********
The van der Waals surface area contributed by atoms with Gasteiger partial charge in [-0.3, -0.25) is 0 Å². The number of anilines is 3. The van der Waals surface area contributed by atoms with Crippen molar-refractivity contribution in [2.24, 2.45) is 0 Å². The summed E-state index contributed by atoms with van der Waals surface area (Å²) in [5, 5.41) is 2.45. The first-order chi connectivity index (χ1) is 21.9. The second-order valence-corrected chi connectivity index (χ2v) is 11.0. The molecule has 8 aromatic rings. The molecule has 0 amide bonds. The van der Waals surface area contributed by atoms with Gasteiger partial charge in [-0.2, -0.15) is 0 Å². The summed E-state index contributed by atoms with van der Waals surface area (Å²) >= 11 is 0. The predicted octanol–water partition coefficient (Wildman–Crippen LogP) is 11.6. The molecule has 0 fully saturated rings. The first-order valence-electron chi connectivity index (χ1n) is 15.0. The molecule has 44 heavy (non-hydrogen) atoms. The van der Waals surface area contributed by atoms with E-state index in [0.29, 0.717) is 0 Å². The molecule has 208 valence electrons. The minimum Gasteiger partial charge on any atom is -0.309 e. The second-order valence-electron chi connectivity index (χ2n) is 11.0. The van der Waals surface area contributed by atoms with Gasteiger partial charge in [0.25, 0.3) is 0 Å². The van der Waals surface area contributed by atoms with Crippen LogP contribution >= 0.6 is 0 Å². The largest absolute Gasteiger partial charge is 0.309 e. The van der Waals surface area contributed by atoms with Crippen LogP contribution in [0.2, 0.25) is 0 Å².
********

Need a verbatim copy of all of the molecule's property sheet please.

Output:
The van der Waals surface area contributed by atoms with Gasteiger partial charge in [-0.3, -0.25) is 0 Å². The number of anilines is 3. The van der Waals surface area contributed by atoms with Crippen molar-refractivity contribution in [2.24, 2.45) is 0 Å². The summed E-state index contributed by atoms with van der Waals surface area (Å²) in [5, 5.41) is 2.45. The first-order chi connectivity index (χ1) is 21.9. The second-order valence-corrected chi connectivity index (χ2v) is 11.0. The molecule has 8 aromatic rings. The molecule has 0 amide bonds. The van der Waals surface area contributed by atoms with Gasteiger partial charge in [-0.2, -0.15) is 0 Å². The summed E-state index contributed by atoms with van der Waals surface area (Å²) >= 11 is 0. The predicted octanol–water partition coefficient (Wildman–Crippen LogP) is 11.6. The molecule has 0 fully saturated rings. The first-order valence-electron chi connectivity index (χ1n) is 15.0. The molecule has 44 heavy (non-hydrogen) atoms. The van der Waals surface area contributed by atoms with E-state index in [0.29, 0.717) is 0 Å². The molecule has 208 valence electrons. The minimum Gasteiger partial charge on any atom is -0.309 e. The second-order valence-electron chi connectivity index (χ2n) is 11.0. The van der Waals surface area contributed by atoms with Gasteiger partial charge in [0.25, 0.3) is 0 Å². The van der Waals surface area contributed by atoms with Crippen LogP contribution >= 0.6 is 0 Å². The largest absolute Gasteiger partial charge is 0.309 e. The van der Waals surface area contributed by atoms with Crippen LogP contribution in [0.2, 0.25) is 0 Å².